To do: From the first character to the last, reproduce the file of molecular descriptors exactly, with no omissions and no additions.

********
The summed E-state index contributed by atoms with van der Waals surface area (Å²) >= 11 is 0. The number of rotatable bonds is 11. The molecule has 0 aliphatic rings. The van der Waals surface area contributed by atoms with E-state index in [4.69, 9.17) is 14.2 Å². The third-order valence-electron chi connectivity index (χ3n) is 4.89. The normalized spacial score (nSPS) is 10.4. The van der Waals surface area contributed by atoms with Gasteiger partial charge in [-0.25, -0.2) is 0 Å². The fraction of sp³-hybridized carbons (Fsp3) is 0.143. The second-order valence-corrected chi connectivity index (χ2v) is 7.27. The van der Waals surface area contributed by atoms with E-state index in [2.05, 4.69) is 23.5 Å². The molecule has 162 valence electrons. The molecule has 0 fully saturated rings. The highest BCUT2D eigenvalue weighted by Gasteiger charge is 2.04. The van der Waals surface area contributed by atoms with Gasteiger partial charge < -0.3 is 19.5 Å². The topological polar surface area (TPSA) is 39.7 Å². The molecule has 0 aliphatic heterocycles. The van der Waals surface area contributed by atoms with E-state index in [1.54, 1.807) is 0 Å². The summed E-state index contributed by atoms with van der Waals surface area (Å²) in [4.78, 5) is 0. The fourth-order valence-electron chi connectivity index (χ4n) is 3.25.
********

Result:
The summed E-state index contributed by atoms with van der Waals surface area (Å²) >= 11 is 0. The number of rotatable bonds is 11. The molecule has 0 aliphatic rings. The van der Waals surface area contributed by atoms with E-state index in [4.69, 9.17) is 14.2 Å². The third-order valence-electron chi connectivity index (χ3n) is 4.89. The normalized spacial score (nSPS) is 10.4. The van der Waals surface area contributed by atoms with Gasteiger partial charge in [-0.25, -0.2) is 0 Å². The fraction of sp³-hybridized carbons (Fsp3) is 0.143. The second-order valence-corrected chi connectivity index (χ2v) is 7.27. The van der Waals surface area contributed by atoms with E-state index in [2.05, 4.69) is 23.5 Å². The molecule has 162 valence electrons. The molecule has 0 fully saturated rings. The highest BCUT2D eigenvalue weighted by Gasteiger charge is 2.04. The van der Waals surface area contributed by atoms with Gasteiger partial charge < -0.3 is 19.5 Å². The topological polar surface area (TPSA) is 39.7 Å². The molecule has 0 aliphatic heterocycles. The van der Waals surface area contributed by atoms with E-state index in [1.54, 1.807) is 0 Å². The summed E-state index contributed by atoms with van der Waals surface area (Å²) in [4.78, 5) is 0. The fourth-order valence-electron chi connectivity index (χ4n) is 3.25.